From Mimi Chao’s Skillshare Original, Build Your Website with Shopify & Adobe Portfolio (And No Coding!)
From Mimi Chao’s Skillshare Original, Build Your Website with Shopify & Adobe Portfolio (And No Coding!)

Crafting Your Personal Website

Your website is the most customizable portfolio you have on the web.

Register a simple domain that people won’t forget—preferably one that’s easy to remember (and easy to spell). Your name or brand name can be an obvious choice, but feel free to get inventive. Then, build a website that aligns with your overall brand and presentation. If you aren’t skilled at developing a site, you can make a basic portfolio on websites like Squarespace or Wix. Both of these sites offer an array of specific portfolio templates that work well if you’re showcasing poster work or brand campaigns. (Of course, don’t use a website template if you’re trying to show off your website design skills. If you don’t have time to design it yourself, hire a web page designer.)

Don’t harm your web presence with a half-hearted website. Your personal page needs to be the strongest statement of your work, and you can use more creativity than a social media channel or portfolio platform would allow. You may want to add some simple animation to your website. Or you could set up your site with a guided navigation, one that shows users your design process or the evolution of your work. Whatever you choose, don’t let the site get too busy or complicated to follow. What you ultimately want to showcase is your work, not the web designer’s—unless that web designer is you.

Once you build your page, work on search engine optimization (SEO). Specific visuals, keywords, metadata, page layouts, and other elements shape how your page loads and how visitors interact with the site—which is how Google determines who has the best website rankings for competitive keywords in your space. If your site doesn’t make the first page of search results, a client’s chances of discovering you diminish significantly. The world of SEO changes often, so you may want to stay updated with helpful tips from experts like Brian Dean and Neil Patel. For example, don’t forget to label all of the image files you use on your site with relevant keywords—not just “project 1,” or “poster 3”.

Once you’ve finished the initial site design and architecture, the strength of your website comes down to keeping it up to date. If you write, a blog can be an excellent home for new content. Give users a reason to return to your page and become your next customers.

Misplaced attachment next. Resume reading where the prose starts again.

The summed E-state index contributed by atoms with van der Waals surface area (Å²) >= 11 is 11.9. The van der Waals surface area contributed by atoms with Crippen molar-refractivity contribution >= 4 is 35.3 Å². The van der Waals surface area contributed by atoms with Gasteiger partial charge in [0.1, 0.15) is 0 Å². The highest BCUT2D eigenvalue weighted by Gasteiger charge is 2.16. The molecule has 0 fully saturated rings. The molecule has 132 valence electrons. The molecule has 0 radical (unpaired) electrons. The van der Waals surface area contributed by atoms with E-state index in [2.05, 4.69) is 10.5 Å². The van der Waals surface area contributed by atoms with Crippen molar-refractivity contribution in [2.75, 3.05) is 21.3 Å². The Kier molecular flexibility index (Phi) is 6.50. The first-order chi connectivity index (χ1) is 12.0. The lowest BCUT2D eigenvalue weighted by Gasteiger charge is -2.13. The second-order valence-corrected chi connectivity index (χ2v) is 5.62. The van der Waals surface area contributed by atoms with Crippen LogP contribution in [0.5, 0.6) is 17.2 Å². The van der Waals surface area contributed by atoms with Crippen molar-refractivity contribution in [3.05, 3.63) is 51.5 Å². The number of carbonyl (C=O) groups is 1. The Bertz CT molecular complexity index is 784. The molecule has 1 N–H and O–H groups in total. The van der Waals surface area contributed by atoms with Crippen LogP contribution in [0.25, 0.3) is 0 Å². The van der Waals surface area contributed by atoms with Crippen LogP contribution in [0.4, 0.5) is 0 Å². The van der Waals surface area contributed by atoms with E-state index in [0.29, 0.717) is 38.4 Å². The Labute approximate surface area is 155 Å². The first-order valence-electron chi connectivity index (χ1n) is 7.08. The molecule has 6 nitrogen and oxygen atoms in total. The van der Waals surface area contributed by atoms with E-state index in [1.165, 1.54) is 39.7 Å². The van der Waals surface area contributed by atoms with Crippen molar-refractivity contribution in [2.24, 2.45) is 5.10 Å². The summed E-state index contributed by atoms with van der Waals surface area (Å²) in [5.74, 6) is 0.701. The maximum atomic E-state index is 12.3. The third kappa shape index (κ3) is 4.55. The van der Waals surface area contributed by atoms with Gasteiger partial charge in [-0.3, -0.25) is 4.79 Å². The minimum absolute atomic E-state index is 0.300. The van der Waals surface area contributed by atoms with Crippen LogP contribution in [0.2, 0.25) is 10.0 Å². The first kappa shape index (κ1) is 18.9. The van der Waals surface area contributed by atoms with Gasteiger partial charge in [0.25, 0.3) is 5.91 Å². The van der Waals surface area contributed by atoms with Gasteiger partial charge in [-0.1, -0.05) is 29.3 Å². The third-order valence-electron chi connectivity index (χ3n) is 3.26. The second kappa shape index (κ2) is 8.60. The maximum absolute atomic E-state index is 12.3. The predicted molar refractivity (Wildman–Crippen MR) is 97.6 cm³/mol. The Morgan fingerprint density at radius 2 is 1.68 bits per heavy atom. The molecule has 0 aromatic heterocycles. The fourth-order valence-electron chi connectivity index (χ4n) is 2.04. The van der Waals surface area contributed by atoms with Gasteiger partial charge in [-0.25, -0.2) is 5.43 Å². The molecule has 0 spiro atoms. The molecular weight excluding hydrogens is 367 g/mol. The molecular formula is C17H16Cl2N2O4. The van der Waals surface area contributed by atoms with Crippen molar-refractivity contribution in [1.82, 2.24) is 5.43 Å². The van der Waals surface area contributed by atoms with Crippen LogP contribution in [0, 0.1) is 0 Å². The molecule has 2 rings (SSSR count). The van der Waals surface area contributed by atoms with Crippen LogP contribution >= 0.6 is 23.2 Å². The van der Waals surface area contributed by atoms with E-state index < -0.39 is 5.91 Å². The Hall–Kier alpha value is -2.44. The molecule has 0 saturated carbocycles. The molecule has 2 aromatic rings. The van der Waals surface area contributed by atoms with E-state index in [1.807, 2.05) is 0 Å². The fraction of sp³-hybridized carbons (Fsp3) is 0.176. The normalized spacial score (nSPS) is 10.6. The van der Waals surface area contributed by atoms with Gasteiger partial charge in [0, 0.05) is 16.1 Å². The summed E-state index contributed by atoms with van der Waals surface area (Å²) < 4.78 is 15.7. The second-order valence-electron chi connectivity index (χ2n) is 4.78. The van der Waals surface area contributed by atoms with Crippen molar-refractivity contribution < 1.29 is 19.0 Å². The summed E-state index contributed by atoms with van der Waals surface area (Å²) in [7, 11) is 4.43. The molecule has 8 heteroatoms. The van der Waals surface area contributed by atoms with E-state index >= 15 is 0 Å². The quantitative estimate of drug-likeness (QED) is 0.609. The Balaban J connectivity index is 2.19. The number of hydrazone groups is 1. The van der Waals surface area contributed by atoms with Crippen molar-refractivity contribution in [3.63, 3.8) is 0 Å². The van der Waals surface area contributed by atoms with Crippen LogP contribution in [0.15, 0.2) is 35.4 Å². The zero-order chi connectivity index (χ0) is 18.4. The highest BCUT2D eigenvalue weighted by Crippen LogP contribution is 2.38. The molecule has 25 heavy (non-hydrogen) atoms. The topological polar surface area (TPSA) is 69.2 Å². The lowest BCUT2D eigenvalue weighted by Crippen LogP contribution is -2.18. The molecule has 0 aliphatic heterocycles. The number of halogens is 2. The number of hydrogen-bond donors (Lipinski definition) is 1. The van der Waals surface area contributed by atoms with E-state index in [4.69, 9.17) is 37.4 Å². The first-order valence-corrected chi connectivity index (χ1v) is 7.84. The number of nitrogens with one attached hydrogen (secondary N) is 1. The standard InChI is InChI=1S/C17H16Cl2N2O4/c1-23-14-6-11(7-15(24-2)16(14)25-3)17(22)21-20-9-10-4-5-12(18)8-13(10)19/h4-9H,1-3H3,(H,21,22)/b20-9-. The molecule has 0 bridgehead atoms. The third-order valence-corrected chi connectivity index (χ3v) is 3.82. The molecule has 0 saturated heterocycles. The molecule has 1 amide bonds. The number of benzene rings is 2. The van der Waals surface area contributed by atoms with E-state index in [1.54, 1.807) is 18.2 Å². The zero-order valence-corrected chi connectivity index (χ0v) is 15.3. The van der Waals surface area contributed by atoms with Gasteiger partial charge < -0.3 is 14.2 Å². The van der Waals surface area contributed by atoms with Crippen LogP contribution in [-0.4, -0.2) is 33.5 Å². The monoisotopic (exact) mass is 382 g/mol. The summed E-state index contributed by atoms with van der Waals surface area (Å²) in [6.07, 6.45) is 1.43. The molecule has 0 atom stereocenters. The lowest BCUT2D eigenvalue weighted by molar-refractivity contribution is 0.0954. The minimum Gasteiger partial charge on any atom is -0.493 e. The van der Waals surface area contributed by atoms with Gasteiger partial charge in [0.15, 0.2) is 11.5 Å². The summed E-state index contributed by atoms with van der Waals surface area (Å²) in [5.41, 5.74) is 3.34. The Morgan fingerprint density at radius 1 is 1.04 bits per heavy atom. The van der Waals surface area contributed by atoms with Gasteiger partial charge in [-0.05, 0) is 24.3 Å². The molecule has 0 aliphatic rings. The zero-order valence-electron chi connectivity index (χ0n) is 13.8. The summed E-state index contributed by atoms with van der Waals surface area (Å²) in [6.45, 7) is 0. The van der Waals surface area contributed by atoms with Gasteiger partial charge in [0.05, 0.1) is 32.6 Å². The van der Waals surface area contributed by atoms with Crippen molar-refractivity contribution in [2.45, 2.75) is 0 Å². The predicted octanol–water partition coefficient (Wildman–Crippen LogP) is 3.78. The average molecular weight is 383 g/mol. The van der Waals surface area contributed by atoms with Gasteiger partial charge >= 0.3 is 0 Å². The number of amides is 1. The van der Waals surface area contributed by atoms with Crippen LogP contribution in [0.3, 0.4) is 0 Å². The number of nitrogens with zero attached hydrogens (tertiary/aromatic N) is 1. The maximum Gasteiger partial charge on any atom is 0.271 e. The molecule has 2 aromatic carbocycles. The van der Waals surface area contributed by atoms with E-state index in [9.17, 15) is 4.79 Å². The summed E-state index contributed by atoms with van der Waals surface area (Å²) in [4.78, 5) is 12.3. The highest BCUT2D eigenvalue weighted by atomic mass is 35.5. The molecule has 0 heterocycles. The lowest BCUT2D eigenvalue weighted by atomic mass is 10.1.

That concept extends to your graphic design work, too. Keep your site fresh by adding new projects as you finish them. That way, people know to check back on your site and see what other cool things you’ve done since they last looked. (Don’t feel pressured to add every little piece of work—go back to the beginning of this guide if you have trouble deciding how to update.) 

Turn your work into an exhibition – a show that attracts your fans.  You can even incorporate sneak peeks and exclusive content using Patreon to help fund efforts if you’re scaling up. If you have a following outside of your client base, your peers and other brands looking for designers will know you’re a creative force to be reckoned with.

Build A Portfolio Website

Allow illustrator Mimi Chao to guide you through building a website for your portfolio (even if you don’t have web design experience).

Using Portfolio Websites

Establishing a presence on major sites like Behance and Adobe is just one component to a successful portfolio. Study your favorite graphic designers and analyze how their work stands out on each platform. Go beyond what makes their art exquisite, and look into their marketing. Consider keywords, how they tagged work, what works they chose, and other elements that go into the visual and SEO elements of their profiles. You can even use your exploration of other designers’ work as an opportunity to forge relationships and network.

Consider the following sites as a starting point. 

Behance

Behance is one of the top platforms for visual designers and artists to follow and learn from their peers. Artists on Behance often show the process behind their designs, so consider using this platform to open up to viewers (and possible clients) by featuring the sketches and rough drafts that led to your final projects. When you can, comment and give genuine feedback about other users’ work, too—you could make quality connections with just a few clicks of the mouse.

Coroflot

Coroflot is best known as a destination for job hunters, but the community is an excellent source for inspiration and connecting with fellow artists. If you want to learn more about your career prospects, Coroflot’s salary section keeps tabs on work by field and location.

Dribbble